October 20, 2013 10:21 pm

Business school profile: Kedge

The Provençal city of Marseille in the south of France is home to one of the four campuses of Kedge Business School. With two of the other centres in Bordeaux and Paris, at first glance Kedge’s fourth campus, 9,000km away in Shanghai, would appear to be out on a limb

But appearances can be deceptive. Despite the distance, Marseille and Shanghai have a surprising amount in common. Both cities have their historical roots in their bustling ports and in the past decade both have experienced remarkable regeneration. In 2012, they celebrated their 25-year partnership as twin cities.

More

On this story

On this topic

IN Executive MBA

It was this twinning that first prompted the collaboration between what was then Euromed Management School and Shanghai Jiao Tong University. Both were running executive MBAs, explains Michel Gutsatz, director of MBA and DBA programmes, so it seemed a natural step to join forces.

“Over the past four years we have unified completely these two programmes,” adds Prof Gutsatz. The result is the Global MBA programme – an executive MBA for working managers – placed joint 43rd in the 2013 Financial Times EMBA rankings.

Kedge Business School itself was formed this year when Euromed Management School merged with Bordeaux Ecole de Management. The marriage has strengthened the school’s reach and extended the profile of its flagship degree programme.

With an eye on the global market, Kedge has designed the programme so that participants can begin their degree in one city and if necessary complete it in another. The largest proportion of students – approximately 85 – is studying in Shanghai, with a further 30 in Marseille. “Our plan is to double that by 2017,” says Prof Gutsatz. He anticipates having 100 participants in each city and is optimistic that in time both Bordeaux and Paris will attract a sizeable number of Global MBA students.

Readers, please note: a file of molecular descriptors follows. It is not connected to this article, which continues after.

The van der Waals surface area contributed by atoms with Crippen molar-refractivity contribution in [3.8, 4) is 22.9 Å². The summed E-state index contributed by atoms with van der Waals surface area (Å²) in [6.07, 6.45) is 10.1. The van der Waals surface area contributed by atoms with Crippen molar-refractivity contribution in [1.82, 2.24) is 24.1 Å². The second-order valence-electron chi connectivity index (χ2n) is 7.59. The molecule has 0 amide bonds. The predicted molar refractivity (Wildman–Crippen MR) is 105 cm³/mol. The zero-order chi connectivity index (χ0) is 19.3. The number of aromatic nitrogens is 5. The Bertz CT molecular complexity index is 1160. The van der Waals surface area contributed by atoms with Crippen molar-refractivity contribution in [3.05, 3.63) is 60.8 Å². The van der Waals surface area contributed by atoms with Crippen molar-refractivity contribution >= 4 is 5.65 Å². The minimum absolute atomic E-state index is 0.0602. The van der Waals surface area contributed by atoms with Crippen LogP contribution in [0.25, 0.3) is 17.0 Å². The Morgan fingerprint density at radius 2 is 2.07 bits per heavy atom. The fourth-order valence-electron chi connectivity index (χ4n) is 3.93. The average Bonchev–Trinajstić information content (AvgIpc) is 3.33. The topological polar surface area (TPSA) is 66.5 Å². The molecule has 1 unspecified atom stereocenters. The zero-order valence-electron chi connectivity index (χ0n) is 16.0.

There are no electives. A series of core courses are complemented by major specialisations, allowing participants to tailor the programme to their careers or company’s needs. Each campus focuses on certain areas. Shanghai is the go-to centre for finance and global management. Marseille draws on its Mediterranean heritage with a specialisation in maritime management, and – given the large number of family-owned businesses in the region – another in entrepreneurship. Bordeaux brings an expertise in wine and spirits, while the strengths of Paris lie in supply chain management.

“This develops the international dimension [of the programme] because it allows another opportunity for students to move around,” says Prof Gutsatz.

The final pieces in the Global MBA jigsaw are the international business seminars. These combine consultancy, academic study and networking. They are held in several locations including India, China and Brazil, and participants can attend the two required seminars in locations useful for their future careers.

“It is a way for us to get people from all over the world to come together for networking. Business opportunities come from these meetings,” says Prof Gutsatz.

Alumnus Daniel Huang, customer marketing director at Pfizer, was one of the class of 2006. He studied for his MBA in Shanghai, but took advantage of the Marseille connection to live and study in France. Understanding another culture and meeting a wide range of nationalities have stood him in good stead in his professional life, he says.

Kedge offers bachelor degrees, masters in management, MScs and executive education, and has introduced life-long learning, allowing alumni to take one MBA course a year for the rest of their professional lives.

“We really want to break traditional frontiers,” says Françoise Lassalle-Cottin, director of executive education. “We think the future for schools is creating new ways, new services for alumni . . . We have to adapt and anticipate.”

Philip McLaughlin, associate dean and executive director, is well aware of the challenges facing both his school and the business education market. While he will not be drawn on detail, an MBA is being considered – necessary if the school is to continue as a heavyweight on the international stage. “It is a question of branding,” he says.

But McLaughlin is confident. Both Marseille and Shanghai hold the promise of growth in the coming years. Moreover, Shanghai’s appeal to those eager to understand how to do business in China will help ensure that Kedge will continue to attract executives eager to broaden their professional skills.

Copyright The Financial Times Limited 2014. You may share using our article tools.
Please don't cut articles from FT.com and redistribute by email or post to the web.